Behavioral and social aspects of addictive digital media behavior (Lissak, G. 2018).

Consistent with the finding of decrease of gray matter among heavy media multi-taskers young adults, this population is characterized with more lapses of attention and self-reported everyday non-deliberate mind-wandering (Schutten, Stokes & Arnell, 2017). Non-deliberate mind-wandering is central to ADHD-related symptoms found among college students (Seli, Smallwood, Cheyne & Smilek, 2015) and is associated with lower trait levels of mindfulness and a higher rate of non-adaptive/negative thinking styles (Jonkman, Markus, Franklin & van Dalfsen, 2017). Non-adaptive/negative thinking styles are found in adolescents who are behaviorally addicted to the Internet and who are reported to have more depression, hostility and ADHD-related symptoms (Yen, Ko, Yen, Wu & Yang, 2007). Thus, it appears that greater mind-wandering corresponds to media addictive behavior, and if it is not apparent during adolescence it is found in young adulthood.

Heavy multitasking and screen-addicted adolescents were also found to have less social support and attachment with family and peers (Wu et al., 2016; Pea et al., 2012; Richards, McGee, Williams, Welch & Hancox, 2006). Consequently, their life satisfaction level is negatively affected (Boniel-Nissim et al., 2015; Mentzoni et al., 2011). While face-to-face communication is strongly related to positive social well-being (Pea et al.), adolescents are shifting away from this form of communication hindering offline social support. Then, to revive social support while in times of social difficulty, adolescents are inclined to immerse themselves in a vicious cycle of further use of Internet/social networks. However, the social support that they may find online serves to further maintain addictive Internet behavior. On the other hand, non-screen related social support may decrease the Internet addictive behavior (Wu et al.). A low level of social support, together with higher levels of mind wandering are likely to decrease social coping, increase the risk for further depression, isolation, and loneliness, a process which may further maintain addictive behavior (Andreassen et al., 2016). Furthermore, social and psychological factors, which are negatively affected by addictive screen usage, i.e., social support, attachment, mindfulness and level of life satisfaction, were also noted as crucial to the individual's resilience necessary to face life stressors (Pop, 2014; Sahin-Baltaci & Karatas, 2015; Nemati & Farnaz, 2016).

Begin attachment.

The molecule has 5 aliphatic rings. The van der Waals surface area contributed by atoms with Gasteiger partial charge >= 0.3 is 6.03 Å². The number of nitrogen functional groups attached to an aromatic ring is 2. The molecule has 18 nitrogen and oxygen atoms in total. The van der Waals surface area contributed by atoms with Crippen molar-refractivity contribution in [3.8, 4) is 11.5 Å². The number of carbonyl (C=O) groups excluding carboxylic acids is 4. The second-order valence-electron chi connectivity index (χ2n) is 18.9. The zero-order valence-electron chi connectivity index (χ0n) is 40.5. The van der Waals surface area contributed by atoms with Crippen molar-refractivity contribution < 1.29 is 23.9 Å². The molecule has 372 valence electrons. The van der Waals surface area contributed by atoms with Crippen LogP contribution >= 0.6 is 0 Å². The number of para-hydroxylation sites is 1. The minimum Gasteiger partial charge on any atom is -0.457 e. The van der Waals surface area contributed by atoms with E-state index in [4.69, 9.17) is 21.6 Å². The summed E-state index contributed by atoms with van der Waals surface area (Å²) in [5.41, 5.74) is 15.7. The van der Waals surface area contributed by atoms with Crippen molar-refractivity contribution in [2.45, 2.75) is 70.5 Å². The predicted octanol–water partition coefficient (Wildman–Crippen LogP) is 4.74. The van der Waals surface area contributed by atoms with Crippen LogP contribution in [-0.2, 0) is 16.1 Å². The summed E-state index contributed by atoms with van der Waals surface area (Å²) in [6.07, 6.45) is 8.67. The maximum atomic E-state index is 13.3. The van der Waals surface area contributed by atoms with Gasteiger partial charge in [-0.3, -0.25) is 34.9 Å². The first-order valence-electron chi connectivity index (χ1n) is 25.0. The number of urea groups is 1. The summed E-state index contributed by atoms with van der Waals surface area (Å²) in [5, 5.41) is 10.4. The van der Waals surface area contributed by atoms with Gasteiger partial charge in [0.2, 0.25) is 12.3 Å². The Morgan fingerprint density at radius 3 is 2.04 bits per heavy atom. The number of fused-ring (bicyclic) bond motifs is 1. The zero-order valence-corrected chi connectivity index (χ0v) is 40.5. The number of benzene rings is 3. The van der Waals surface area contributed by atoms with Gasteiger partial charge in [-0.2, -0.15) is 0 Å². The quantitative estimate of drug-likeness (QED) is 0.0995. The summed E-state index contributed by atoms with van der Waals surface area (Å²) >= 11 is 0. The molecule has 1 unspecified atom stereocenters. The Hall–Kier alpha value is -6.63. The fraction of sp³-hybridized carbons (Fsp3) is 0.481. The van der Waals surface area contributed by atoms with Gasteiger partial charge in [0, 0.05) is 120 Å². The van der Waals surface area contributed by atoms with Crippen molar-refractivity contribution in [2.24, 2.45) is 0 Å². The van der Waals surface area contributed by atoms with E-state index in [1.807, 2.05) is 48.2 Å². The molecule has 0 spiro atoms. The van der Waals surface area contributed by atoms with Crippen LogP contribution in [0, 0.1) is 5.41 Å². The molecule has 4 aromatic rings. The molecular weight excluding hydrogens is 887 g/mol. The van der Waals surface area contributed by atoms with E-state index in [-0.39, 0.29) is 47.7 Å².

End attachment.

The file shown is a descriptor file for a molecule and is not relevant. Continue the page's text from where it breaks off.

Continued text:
Finally, social aspects of addictive Internet behavior seem to converge around cyberbullying behavior. A study of 14-18-year-old students linked addictive Internet use to cyberbullying. Results demonstrated that Internet use time of more than six[o1]  daily hours together with high Internet addiction score predicted cyberbullying behavior (Nartgün & Cicioğlu, 2015). Excessive screen use such as six daily hours is reported to result in neuroanatomical changes which are related to decreased empathy, poor impulse control and emotional processing, and dysfunctional decision-making; all components which seem to lay the grounds for cyberbullying behavior.

 [o1]Should be 6

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